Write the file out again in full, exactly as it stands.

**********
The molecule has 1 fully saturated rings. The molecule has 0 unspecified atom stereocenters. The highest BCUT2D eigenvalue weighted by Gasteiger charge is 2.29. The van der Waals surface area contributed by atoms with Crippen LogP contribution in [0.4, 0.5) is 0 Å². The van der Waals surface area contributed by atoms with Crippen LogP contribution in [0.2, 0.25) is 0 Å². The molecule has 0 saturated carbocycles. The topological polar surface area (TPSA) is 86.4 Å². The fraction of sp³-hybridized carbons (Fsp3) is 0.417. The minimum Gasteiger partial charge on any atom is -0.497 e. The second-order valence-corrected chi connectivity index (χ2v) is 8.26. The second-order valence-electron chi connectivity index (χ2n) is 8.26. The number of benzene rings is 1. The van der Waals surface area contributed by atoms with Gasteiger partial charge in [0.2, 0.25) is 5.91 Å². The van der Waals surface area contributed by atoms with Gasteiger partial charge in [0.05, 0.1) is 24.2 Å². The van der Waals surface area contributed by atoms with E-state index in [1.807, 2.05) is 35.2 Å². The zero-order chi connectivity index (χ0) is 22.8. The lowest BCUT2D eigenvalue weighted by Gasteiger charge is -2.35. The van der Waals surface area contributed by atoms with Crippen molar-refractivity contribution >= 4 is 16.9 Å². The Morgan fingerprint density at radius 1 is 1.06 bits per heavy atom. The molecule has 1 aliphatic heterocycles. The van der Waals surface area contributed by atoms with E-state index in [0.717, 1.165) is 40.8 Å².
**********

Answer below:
The molecule has 1 fully saturated rings. The molecule has 0 unspecified atom stereocenters. The highest BCUT2D eigenvalue weighted by Gasteiger charge is 2.29. The van der Waals surface area contributed by atoms with Crippen LogP contribution in [0.4, 0.5) is 0 Å². The van der Waals surface area contributed by atoms with Crippen LogP contribution in [0.2, 0.25) is 0 Å². The molecule has 0 saturated carbocycles. The topological polar surface area (TPSA) is 86.4 Å². The fraction of sp³-hybridized carbons (Fsp3) is 0.417. The minimum Gasteiger partial charge on any atom is -0.497 e. The second-order valence-corrected chi connectivity index (χ2v) is 8.26. The second-order valence-electron chi connectivity index (χ2n) is 8.26. The number of benzene rings is 1. The van der Waals surface area contributed by atoms with Gasteiger partial charge in [0.2, 0.25) is 5.91 Å². The van der Waals surface area contributed by atoms with Gasteiger partial charge in [0.05, 0.1) is 24.2 Å². The van der Waals surface area contributed by atoms with E-state index in [1.807, 2.05) is 35.2 Å². The zero-order chi connectivity index (χ0) is 22.8. The lowest BCUT2D eigenvalue weighted by Gasteiger charge is -2.35. The van der Waals surface area contributed by atoms with Crippen molar-refractivity contribution >= 4 is 16.9 Å². The Morgan fingerprint density at radius 1 is 1.06 bits per heavy atom. The molecule has 1 aliphatic heterocycles. The van der Waals surface area contributed by atoms with E-state index in [0.717, 1.165) is 40.8 Å².